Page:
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Fractional Cointegration And Aggregate Money Demand Functions

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  • Guglielmo Maria Caporale

    ()

  • Luis A. Gil-Alana

Abstract

This paper examines aggregate money demand relationships in five industrial countries by employing a two-step strategy for testing the null hypothesis of no cointegration against alternatives which are fractionally cointegrated. Fractional cointegration would imply that, although there exists a long-run relationship, the equilibrium errors exhibit slow reversion to zero, i.e. that the error correction term possesses long memory, and hence deviations from equilibrium are highly persistent. It is found that the null hypothesis of no cointegration cannot be rejected for Japan. By contrast, there is some evidence of fractional cointegration for the remaining countries, i.e., Germany, Canada, the US, and the UK (where, however, the negative income elasticity which is found is not theory-consistent). Consequently, it appears that money targeting might be the appropriate policy framework for monetary authorities in the first three countries, but not in Japan or in the UK.

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Bibliographic Info

Paper provided by Economics and Finance Section, School of Social Sciences, Brunel University in its series Public Policy Discussion Papers with number 05-01.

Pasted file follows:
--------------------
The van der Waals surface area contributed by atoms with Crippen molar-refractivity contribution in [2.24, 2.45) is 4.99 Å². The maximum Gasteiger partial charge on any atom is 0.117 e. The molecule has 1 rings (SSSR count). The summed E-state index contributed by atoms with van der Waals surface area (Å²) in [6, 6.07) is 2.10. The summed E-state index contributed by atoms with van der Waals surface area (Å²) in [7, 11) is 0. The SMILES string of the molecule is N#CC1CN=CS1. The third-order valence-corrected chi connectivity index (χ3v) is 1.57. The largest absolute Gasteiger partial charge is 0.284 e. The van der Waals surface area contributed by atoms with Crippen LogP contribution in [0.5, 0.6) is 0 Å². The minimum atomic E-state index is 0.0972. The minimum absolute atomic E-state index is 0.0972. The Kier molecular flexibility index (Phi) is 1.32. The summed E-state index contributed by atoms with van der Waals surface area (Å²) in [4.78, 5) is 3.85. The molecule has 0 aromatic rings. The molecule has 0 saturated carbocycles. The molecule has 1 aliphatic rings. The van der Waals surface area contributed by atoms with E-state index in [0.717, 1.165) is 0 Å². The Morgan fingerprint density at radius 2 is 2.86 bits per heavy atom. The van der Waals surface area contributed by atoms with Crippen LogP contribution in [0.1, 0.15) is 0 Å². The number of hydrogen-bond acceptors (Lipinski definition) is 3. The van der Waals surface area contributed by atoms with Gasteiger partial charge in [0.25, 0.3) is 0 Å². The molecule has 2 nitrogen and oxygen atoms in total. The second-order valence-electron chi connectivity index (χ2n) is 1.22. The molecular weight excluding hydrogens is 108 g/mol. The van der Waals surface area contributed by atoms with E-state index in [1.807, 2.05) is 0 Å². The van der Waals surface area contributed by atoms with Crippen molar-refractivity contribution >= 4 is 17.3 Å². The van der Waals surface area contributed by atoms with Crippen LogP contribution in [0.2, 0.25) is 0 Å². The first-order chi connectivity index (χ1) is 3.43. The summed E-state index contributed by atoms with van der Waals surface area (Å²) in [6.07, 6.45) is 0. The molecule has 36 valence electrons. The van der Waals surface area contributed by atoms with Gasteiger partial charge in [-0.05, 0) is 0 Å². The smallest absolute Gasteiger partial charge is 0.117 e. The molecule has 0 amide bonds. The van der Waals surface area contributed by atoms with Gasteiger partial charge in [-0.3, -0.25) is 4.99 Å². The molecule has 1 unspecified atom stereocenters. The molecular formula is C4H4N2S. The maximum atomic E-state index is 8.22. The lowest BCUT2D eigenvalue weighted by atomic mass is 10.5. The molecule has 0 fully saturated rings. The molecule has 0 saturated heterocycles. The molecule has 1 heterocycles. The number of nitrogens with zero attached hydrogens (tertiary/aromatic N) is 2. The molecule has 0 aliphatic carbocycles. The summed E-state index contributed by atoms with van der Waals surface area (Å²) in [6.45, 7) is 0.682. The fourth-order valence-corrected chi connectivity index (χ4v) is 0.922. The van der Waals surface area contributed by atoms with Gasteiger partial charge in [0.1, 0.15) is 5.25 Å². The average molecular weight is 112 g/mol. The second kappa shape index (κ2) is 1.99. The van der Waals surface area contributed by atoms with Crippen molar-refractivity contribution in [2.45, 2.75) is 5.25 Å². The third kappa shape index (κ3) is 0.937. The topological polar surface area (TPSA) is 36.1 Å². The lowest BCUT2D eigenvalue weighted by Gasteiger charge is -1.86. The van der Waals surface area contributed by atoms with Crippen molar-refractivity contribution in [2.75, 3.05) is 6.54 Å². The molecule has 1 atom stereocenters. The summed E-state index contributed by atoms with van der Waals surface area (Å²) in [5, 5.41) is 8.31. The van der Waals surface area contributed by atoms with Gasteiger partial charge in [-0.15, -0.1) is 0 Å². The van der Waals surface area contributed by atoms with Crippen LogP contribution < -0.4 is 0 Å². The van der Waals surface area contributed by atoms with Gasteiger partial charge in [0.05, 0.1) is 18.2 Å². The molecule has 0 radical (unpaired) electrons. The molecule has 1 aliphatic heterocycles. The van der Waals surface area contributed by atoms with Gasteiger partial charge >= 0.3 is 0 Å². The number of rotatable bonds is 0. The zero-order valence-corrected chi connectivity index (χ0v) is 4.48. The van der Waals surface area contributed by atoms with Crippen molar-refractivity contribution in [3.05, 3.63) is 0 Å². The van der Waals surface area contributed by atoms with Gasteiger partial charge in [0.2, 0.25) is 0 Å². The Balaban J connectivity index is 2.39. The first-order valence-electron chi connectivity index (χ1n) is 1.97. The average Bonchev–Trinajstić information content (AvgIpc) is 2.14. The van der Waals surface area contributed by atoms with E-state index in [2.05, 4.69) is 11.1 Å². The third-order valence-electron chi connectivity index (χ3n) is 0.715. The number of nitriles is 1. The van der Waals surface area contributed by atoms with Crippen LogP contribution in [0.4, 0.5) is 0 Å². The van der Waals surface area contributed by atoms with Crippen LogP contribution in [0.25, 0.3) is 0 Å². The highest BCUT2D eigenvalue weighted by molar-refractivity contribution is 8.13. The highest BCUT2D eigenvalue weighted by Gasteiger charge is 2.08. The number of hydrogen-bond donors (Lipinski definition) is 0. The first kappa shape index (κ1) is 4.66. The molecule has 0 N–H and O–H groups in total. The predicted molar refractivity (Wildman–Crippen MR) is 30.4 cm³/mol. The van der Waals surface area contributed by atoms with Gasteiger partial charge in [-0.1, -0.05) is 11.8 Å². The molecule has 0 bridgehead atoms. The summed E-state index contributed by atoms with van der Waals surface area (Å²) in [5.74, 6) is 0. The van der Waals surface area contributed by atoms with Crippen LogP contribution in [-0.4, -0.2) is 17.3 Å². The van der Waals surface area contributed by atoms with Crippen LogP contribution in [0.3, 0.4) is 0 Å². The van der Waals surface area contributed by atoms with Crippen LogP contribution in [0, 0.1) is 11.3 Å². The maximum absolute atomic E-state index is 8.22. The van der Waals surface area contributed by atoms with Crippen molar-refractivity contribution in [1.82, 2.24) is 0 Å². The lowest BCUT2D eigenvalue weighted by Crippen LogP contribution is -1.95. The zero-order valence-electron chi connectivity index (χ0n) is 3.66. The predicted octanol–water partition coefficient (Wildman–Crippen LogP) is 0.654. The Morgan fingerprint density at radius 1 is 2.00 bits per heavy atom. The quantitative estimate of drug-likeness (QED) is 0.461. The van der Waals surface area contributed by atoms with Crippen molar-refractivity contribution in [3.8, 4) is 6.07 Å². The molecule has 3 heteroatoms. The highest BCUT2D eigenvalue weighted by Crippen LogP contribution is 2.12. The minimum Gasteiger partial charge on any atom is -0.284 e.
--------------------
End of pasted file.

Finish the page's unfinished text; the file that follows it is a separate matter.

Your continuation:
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Length: 25 pages
Date of creation: Jan 2005
Date of revision:
Handle: RePEc:bru:bruppp:05-01

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Postal: Brunel University, Uxbridge, Middlesex UB8 3PH, UK

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Cited by:
  1. Kumar, Saten & Webber, Don J. & Fargher, Scott, 2013. "Money demand stability: A case study of Nigeria," Journal of Policy Modeling, Elsevier, vol. 35(6), pages 978-991.
  2. Saten Kumar & Mamta B. Chowdhury & B. Bhaskara Rao, 2013. "Demand for money in the selected OECD countries: a time series panel data approach and structural breaks," Applied Economics, Taylor & Francis Journals, vol. 45(14), pages 1767-1776, May.
  3. repec:ise:isegwp:wp182008 is not listed on IDEAS
  4. Kumar, Saten, 2011. "Financial reforms and money demand: Evidence from 20 developing countries," Economic Systems, Elsevier, vol. 35(3), pages 323-334, September.
  5. Wei Liao & Sampawende J.-A. Tapsoba, 2014. "China’s Monetary Policy and Interest Rate Liberalization: Lessons from International Experiences," IMF Working Papers 14/75, International Monetary Fund.
  6. Tang, Chor Foon, 2007. "The stability of money demand function in Japan: Evidence from rolling cointegration approach," MPRA Paper 19807, University Library of Munich, Germany.

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